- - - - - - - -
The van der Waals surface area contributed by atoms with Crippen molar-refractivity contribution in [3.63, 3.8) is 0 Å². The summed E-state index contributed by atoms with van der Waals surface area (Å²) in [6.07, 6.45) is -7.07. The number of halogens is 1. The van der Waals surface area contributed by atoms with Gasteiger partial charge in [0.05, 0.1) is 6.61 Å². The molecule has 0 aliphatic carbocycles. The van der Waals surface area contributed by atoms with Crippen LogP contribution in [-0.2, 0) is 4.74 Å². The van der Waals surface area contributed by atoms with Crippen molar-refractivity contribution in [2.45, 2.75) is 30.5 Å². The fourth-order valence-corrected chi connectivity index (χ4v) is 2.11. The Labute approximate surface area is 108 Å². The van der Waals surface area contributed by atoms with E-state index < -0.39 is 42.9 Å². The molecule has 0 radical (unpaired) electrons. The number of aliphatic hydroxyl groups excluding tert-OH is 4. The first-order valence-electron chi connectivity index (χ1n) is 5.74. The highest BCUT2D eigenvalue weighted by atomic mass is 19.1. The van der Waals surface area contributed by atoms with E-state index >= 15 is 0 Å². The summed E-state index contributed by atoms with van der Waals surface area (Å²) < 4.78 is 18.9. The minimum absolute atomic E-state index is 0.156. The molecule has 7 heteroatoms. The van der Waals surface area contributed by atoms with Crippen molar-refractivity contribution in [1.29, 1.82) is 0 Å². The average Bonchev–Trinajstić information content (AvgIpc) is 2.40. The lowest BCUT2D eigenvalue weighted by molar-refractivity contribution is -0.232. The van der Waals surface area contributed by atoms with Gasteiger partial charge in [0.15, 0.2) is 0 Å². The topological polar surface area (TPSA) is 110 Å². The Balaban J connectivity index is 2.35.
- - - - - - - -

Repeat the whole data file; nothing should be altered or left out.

The van der Waals surface area contributed by atoms with Crippen molar-refractivity contribution in [3.63, 3.8) is 0 Å². The summed E-state index contributed by atoms with van der Waals surface area (Å²) in [6.07, 6.45) is -7.07. The number of halogens is 1. The van der Waals surface area contributed by atoms with Gasteiger partial charge in [0.05, 0.1) is 6.61 Å². The molecule has 0 aliphatic carbocycles. The van der Waals surface area contributed by atoms with Crippen LogP contribution in [-0.2, 0) is 4.74 Å². The van der Waals surface area contributed by atoms with Crippen molar-refractivity contribution in [2.45, 2.75) is 30.5 Å². The fourth-order valence-corrected chi connectivity index (χ4v) is 2.11. The Labute approximate surface area is 108 Å². The van der Waals surface area contributed by atoms with E-state index < -0.39 is 42.9 Å². The molecule has 0 radical (unpaired) electrons. The number of aliphatic hydroxyl groups excluding tert-OH is 4. The first-order valence-electron chi connectivity index (χ1n) is 5.74. The highest BCUT2D eigenvalue weighted by atomic mass is 19.1. The van der Waals surface area contributed by atoms with E-state index >= 15 is 0 Å². The summed E-state index contributed by atoms with van der Waals surface area (Å²) < 4.78 is 18.9. The minimum absolute atomic E-state index is 0.156. The molecule has 7 heteroatoms. The van der Waals surface area contributed by atoms with Crippen molar-refractivity contribution in [1.29, 1.82) is 0 Å². The average Bonchev–Trinajstić information content (AvgIpc) is 2.40. The lowest BCUT2D eigenvalue weighted by molar-refractivity contribution is -0.232. The van der Waals surface area contributed by atoms with Gasteiger partial charge in [0.15, 0.2) is 0 Å². The topological polar surface area (TPSA) is 110 Å². The Balaban J connectivity index is 2.35.